How to be a Friend to Someone With Anxiety

I have read a lot of posts from people with anxiety about how people can help be more aware of what they are going through. I actually have a lot of friends with depression, anxiety and a few other things. I’ve decided to write this based on my experiences of what I have found helps to be a good friend to someone with anxiety, when you don’t suffer from it yourself.

How to be a Friend to Someone With Anxiety

  • It’s not the same today as it was yesterday. Perhaps we had plans on Monday to go shopping and in the morning, while they’re trying to get ready, they actually find they can’t. But Tuesday comes around and they are completely able to get up, get dressed and face the world. You’ll see them that day. It changes on a day – to – day based on what is going on around them, and obviously whatever happened 10 years ago that crept in their brain and destroyed that day for them. Someone once said to me, how can ‘she’ have anxiety if she can go shopping in a busy town centre but not go for coffee with me? The answer was simple – because it has different triggers, different outcomes and it’s a different day. (either that or that person just doesn’t fucking like you, whatever).


  • It’s not you, it’s them. Many moons ago, I used to feel like actually, it was me and they didn’t just want to hang out – ever. Or that my plans were never up to standard. Turns out it’s very much got fuck all to do with me, it really is the person with the anxiety and you have to give them that room when they need it. Drop a text and say you’re around, just so they know.


  • It varies from person to person. Out of my friends, some can tackle a busy shop, go for coffee, have conversations, but if you ask them to answer the phone to someone they don’t know or anything out of routine – the sweat and stress appears. Others can’t leave the house, the bed, or walk alone into a shop. So just because you have met another person once with anxiety, don’t for a second think you know anything about everyone with anxiety. It’s not the same. It’s like when you are having a conversation and someone says – oh my friend boyfriends mum has anxiety but she can do X, Y, & Z… just because that person can does not mean someone else can.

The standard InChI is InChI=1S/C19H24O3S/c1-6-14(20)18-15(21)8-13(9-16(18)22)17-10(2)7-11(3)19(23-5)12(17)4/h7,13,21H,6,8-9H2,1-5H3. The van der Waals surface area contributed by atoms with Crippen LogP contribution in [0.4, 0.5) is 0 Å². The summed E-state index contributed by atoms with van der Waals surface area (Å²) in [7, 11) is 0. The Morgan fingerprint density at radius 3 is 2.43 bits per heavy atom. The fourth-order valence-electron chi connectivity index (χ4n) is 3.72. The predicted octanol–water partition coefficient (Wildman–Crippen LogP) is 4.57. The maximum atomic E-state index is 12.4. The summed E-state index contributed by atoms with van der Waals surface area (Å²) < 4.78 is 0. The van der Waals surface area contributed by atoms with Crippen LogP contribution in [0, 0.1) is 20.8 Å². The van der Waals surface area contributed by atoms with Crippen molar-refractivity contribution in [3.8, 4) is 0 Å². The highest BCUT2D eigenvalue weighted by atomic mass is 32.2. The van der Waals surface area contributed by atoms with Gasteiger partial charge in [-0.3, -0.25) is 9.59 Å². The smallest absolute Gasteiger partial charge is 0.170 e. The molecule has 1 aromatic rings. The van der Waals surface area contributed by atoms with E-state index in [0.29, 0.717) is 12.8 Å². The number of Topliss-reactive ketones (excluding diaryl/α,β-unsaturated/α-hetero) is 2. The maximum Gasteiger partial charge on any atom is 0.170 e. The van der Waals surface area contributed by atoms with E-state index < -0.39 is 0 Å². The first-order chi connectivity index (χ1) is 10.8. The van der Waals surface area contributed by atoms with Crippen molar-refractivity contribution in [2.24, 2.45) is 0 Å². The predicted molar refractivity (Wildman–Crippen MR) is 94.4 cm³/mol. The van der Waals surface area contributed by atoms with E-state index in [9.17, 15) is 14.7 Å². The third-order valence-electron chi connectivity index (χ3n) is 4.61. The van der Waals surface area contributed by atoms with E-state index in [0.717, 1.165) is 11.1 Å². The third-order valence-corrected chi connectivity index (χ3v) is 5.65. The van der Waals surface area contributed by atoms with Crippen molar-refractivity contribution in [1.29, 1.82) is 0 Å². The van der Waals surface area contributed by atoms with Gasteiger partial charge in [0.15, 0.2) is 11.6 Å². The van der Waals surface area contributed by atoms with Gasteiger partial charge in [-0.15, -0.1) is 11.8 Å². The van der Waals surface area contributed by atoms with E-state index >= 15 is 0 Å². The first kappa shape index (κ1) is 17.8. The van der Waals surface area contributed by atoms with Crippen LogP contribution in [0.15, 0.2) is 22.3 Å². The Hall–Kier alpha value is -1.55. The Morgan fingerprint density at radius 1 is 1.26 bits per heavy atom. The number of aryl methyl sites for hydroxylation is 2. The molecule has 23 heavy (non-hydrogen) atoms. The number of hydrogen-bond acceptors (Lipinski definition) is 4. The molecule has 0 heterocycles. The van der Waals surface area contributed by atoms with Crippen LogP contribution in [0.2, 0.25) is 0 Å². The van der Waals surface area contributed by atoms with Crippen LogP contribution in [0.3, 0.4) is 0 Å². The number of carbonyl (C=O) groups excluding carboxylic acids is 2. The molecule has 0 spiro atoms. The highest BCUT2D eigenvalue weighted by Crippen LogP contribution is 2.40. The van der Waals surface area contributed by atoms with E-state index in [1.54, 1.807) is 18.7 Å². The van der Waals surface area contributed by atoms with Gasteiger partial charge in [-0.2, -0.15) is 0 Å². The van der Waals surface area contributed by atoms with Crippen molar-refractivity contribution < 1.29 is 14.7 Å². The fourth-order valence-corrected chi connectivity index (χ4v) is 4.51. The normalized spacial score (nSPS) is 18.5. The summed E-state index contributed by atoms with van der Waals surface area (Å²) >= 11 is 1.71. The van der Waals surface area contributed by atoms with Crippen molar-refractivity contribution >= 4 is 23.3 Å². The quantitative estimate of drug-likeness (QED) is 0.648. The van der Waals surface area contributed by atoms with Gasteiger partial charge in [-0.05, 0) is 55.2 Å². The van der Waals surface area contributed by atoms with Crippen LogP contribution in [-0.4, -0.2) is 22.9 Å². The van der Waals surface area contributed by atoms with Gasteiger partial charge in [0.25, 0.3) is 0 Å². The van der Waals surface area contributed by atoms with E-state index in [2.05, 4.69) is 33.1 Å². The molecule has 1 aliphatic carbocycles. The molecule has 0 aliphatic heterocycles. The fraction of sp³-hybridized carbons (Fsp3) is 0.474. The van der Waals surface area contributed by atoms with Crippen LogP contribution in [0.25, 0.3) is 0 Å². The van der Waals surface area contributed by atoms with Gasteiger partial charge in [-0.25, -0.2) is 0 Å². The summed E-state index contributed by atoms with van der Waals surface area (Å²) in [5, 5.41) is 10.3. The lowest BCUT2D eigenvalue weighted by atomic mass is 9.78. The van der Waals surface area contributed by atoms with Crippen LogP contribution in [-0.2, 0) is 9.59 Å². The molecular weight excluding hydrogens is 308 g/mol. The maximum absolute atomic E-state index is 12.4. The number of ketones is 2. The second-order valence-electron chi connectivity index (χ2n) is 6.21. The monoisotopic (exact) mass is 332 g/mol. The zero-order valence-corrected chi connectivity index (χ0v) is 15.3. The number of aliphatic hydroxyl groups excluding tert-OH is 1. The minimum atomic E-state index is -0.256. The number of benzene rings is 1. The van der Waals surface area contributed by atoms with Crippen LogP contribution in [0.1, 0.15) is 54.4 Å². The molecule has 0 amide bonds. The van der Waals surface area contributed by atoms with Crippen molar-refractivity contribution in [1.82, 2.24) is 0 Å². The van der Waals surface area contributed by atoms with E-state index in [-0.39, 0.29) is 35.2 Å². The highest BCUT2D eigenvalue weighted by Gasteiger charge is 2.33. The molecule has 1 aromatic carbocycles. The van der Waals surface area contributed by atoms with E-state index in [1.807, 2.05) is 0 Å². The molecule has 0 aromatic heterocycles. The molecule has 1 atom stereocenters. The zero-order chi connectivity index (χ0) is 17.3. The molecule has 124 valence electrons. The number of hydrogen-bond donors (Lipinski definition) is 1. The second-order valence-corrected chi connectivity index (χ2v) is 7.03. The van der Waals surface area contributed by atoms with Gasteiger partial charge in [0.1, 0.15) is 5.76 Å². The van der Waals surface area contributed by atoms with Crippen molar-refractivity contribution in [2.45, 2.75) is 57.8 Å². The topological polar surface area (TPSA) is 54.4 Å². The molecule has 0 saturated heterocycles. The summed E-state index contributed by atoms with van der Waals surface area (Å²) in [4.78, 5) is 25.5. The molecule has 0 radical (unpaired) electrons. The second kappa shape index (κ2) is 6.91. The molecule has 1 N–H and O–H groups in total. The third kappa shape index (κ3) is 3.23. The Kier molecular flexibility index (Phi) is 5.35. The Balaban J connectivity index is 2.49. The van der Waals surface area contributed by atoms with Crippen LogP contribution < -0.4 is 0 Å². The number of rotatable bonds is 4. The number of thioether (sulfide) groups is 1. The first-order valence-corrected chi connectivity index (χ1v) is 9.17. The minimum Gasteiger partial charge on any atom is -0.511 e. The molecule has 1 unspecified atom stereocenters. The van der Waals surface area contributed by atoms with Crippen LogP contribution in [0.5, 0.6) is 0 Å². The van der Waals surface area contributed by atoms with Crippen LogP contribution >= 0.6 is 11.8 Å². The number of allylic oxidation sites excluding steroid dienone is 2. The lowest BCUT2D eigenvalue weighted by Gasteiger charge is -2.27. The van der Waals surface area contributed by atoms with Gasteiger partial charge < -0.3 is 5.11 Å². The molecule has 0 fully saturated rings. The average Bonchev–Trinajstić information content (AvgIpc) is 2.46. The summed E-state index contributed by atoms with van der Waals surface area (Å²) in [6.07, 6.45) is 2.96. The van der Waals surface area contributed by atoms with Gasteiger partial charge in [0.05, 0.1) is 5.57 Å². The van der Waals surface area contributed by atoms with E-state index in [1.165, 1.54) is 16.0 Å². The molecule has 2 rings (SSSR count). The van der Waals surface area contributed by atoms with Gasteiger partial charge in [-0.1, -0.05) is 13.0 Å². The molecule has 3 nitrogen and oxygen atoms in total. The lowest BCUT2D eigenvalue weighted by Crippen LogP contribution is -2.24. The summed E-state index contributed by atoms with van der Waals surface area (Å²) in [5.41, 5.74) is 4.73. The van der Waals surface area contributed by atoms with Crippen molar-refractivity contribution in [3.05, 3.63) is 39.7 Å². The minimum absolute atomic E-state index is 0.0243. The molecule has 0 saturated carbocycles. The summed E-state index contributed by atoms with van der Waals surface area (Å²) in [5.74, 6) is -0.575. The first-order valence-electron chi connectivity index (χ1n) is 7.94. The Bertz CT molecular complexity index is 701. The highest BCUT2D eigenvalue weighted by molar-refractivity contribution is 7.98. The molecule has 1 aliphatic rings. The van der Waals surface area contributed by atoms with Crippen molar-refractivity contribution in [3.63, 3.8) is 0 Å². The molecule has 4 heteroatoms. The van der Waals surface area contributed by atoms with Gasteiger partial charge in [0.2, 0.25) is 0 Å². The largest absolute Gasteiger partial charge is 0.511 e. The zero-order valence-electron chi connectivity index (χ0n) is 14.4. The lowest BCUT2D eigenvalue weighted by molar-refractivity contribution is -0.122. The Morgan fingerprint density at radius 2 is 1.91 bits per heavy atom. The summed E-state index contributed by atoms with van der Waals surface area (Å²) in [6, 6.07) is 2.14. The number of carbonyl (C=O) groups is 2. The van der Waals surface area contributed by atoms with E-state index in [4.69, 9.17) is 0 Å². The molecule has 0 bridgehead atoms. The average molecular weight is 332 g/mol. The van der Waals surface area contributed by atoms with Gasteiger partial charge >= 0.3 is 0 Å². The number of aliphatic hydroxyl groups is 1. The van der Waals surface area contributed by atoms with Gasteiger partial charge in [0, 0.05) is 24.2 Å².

• Know the signs. Sometimes, a person with anxiety will go against everything in their body to do what they think they should be doing. My¬†friend and I were about to head into a very busy shop, and I could see by her body language that we needed to leave. I don’t even mind, let’s go pal, I’ve got coffee at home. Let’s get you out of the world for a while. I remember going all the way to town in the car, sitting in the car park for 15 minutes, then leaving again because the driver’s anxiety hit right then and there. Home we go! If you can see the signs, then you can get them out of a situation that they don’t really need to be in, or be there to see them through it, if that’s the agreement you have between you.


  • Be around, but don’t continually pester. If you know your friend is having a bad time, drop them a text, say hi, ask if they want a cup of tea in their p.js and a chat. If they say no, then check in a few hours later, tell them about something you’ve read or something you both find funny. Memes are my go-to thing. Funny, relatable and they will be there in 3 days time when they are ready to face the world again.


  • They feel worse about it than you will ever know. They hate the anxiety, they hate what they can’t do when it hits, they hate how they think people view them and then it just keeps piling on. Do yourself and your anxious mate a favour – tell them that you don’t mind. It likely won’t make any difference in the midst of things but letting them know that you understand is really important.


  • Be trustworthy – always. A person with anxiety needs to feel they are in safe hands, they need to feel like they can sit beside you, in silence while their whole world is mentally crashing down around them. It takes a lot for people with any type of anxiety, depression, or other to be open about it. So be trustworthy with it.

Final word:

There is probably a lot more I could say about it, but I really feel like the key to being a good friend is a lot of tea, some understanding, and listening. It’s not about tiptoeing around them, it’s about learning how to take care of that relationship and person – like you would with anyone else you care about.

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